Foreign direct investment or FDI is primarily an act of a corporate from a different country to invest directly into the market of a developing country. Now, we have seen a number of investments in the past. Primarily IT companies from the US have made their presence felt in the Indian markets. They have established their subsidiaries and have literally run their operations from these countries. In the context of Information technology, this is termed as Outsourcing. However, Outsourcing is slightly different, because here the major goal is to still serve US and European clients. FDI would directly deal withcustomers in the country of operation. Now the simple classic example of FDI is MacDonalds or KFC or Subway opening their chain of food outlets in India.
How does FDI really help?
We live in world ruled by currencies and every currency has a relative strength against other currencies. Stronger currency would mean more labour, power and infrastructure charges. With the growth in technology, companies have realised that they really need to enter into developing economies and capture their markets. Lower currency strength but skilled labour makes it a very valuable proposition. The markets in developing countries are quite huge. The revenue and profit margins of such companies are likely to improve significantly. FDIs provide immense job opportunities to local people and also assist in improving the economic situation. So the pros are definitely there for the workers.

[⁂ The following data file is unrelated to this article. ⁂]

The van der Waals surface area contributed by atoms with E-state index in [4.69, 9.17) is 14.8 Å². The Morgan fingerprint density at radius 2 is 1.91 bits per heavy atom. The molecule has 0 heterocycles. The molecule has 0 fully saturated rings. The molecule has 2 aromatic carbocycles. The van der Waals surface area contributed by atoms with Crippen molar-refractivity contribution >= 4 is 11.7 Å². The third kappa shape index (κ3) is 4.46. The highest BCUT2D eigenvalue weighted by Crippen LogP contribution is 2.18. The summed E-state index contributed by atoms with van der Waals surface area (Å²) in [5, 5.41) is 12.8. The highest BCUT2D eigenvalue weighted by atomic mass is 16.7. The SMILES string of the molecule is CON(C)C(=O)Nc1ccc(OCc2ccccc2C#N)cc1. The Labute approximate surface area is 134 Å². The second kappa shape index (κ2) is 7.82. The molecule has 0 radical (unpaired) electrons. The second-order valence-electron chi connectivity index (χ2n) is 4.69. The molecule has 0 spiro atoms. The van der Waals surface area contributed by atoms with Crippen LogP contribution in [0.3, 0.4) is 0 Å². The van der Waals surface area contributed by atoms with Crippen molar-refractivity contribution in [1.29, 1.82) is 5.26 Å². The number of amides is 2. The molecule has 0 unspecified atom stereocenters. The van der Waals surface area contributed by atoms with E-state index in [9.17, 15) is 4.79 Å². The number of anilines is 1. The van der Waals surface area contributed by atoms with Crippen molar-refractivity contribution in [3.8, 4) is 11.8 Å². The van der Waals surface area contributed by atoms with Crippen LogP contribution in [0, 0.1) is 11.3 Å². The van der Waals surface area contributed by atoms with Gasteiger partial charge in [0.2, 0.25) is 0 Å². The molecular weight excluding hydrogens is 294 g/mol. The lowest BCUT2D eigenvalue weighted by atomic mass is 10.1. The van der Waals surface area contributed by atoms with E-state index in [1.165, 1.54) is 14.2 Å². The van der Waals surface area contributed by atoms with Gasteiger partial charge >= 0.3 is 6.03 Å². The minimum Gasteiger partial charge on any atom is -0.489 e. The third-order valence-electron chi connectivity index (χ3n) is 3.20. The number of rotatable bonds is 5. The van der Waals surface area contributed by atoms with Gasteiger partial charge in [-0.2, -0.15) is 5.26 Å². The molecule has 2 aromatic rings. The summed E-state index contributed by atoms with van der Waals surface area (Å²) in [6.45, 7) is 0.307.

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So there are a lot of pros and cons of FDI and we need tight policies to ensure the growth of local businesses as well. Any economy can’t be self-sufficient if it relies too much on FDI.